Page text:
A century ago, in late February 1919, the Grand Hotel on the northeast corner of Lincoln Avenue and Vine Street in Fergus Falls was a high-class establishment. The hotel was known not only for its outstanding lodging but also for its exquisite lower level restaurant.

The elegant three-story hotel, constructed with local brick in 1883, had 100 rooms. The hotel once stood at what’s now the location of Walgreens, across the street from Service Food Market in downtown Fergus Falls.

Salesmen and visitors from out of town who dined at the Grand Hotel restaurant, in addition to area residents, were served by waiters who wore white jackets. Close to 20 waitresses provided service for elaborate meals.

It was a full menu, with people ordering steak or lobster on special occasions.

The dining room of the hotel was 30 by 63 feet in size. Cooks labored over coal-burning ranges, oftentimes baking bread and pastries.

Nobody could imagine in late February that just four months later, on June 22, 1919, the Grand Hotel would be leveled by a tornado and close to 30 guests and hotel employees would lose their lives.

Some of us were reminded of this tragedy on Feb. 15 when Lance Johnson, author of the 1982 book, “Fergus Falls Cyclone,” spoke on this subject at the county museum in Fergus Falls.

In all, 57 people lost their lives and more than 150 people were injured a century ago this coming summer.

“This was the most impactful event in the history of Fergus Falls,” Johnson said. “As an example of the destruction, one could walk across Lake Alice atop strewn lumber from the cyclone in June 1919.”

Johnson said the cyclone a century ago actually included four funnels. Two struck the city of Fergus Falls and two struck in rural Fergus Falls. A passenger train was struck by a cyclone funnel near Carlisle, but nobody was seriously injured.

The presentation by Johnson will be followed by other speakers at the county museum, Friday mornings at 10 a.m. through March 22. An exhibit on the Fergus Falls cyclone can be seen Monday through Friday at the county museum from 9 a.m. to 5 p.m.

Johnson, a 1956 Fergus Falls High School graduate, plays the pipe organ on occasions at A Center for the Arts. He is also the owner of Johnson Organ Company in Fargo.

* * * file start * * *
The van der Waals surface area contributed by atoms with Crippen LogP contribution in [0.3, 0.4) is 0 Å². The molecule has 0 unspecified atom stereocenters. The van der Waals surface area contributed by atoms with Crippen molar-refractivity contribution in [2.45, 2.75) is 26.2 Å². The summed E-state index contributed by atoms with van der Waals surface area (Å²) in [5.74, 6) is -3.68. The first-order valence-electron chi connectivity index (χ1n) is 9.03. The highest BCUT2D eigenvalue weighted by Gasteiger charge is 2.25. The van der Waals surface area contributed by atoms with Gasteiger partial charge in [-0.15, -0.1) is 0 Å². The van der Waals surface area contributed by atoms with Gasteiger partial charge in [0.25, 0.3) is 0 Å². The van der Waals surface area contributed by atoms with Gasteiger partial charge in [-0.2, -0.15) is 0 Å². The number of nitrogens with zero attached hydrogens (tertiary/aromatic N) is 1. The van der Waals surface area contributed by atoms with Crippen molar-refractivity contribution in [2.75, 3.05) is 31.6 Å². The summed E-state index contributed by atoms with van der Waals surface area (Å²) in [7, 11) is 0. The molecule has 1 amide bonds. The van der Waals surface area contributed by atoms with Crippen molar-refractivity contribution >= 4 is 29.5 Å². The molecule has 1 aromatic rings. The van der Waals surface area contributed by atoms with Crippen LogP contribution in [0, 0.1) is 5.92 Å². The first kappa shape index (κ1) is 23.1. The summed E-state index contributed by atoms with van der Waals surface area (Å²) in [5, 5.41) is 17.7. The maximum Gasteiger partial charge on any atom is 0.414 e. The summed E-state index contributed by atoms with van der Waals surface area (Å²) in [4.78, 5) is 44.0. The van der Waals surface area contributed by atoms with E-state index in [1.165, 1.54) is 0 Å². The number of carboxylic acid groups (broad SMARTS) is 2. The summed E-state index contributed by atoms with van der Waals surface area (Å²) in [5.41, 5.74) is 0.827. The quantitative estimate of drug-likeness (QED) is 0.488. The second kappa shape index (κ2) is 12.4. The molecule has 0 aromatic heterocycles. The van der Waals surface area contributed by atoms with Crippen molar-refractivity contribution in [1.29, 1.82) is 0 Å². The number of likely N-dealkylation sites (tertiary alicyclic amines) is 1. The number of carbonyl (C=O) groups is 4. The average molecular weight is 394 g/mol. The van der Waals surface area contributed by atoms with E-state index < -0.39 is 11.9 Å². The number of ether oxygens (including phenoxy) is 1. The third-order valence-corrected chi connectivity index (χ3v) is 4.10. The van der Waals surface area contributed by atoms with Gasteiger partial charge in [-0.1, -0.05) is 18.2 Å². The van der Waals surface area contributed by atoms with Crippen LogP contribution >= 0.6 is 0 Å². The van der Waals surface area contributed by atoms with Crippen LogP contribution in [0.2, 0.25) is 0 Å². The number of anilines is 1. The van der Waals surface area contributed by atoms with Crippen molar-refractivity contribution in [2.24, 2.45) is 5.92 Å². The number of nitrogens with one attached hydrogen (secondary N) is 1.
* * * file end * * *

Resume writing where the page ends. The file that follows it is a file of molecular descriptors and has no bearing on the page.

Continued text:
He was a college student in Fargo when, in 1957, a tornado struck that community, killing 12 people.

The Fergus Falls cyclone which killed 57 people is the second deadliest tornado in Minnesota. In 1886 there were 72 deaths from a tornado that struck St. Cloud and nearby Sauk Rapids.

Henning returns to statewide recognition

Twins Bob and Dick Peterson led the Henning Hornets to the state high school boys basketball tournaments in 1965 and 1966.

This captured the attention of basketball fans across the state, during a one-class system of Minnesota boys basketball. Henning lost to powerful Edina in the 1966 state semifinals, but not before taking the Twin Cities suburban school to three overtimes.

This year the Henning boys basketball team was undefeated through late February, with two pairs of twins on the team.

Lee and Luke Bjorklund are junior guards. Juniors Blake and Blaine Wallevand play guard and forward, respectively.

An older Bjorklund brother, Jack, is a senior guard. These five players are first cousins.

Head coach for the Hornets is Randy Misegades. Henning will play in Section 6A come tournament time, one of four classes of high school basketball.

Writing about the present-day Henning Hornets team on Feb. 16 was Minneapolis Star-Tribune sports columnist Patrick Reusse.

If you want to go down memory lane about Henning basketball, purchase the book “Orange and Black.” The author is Henning native Cliff Buchan, retired editor of the Forest Lake Times.

His book covers the entire history of Henning basketball.

Tom Hintgen is a longtime Daily Journal columnist. His column appears Saturdays.

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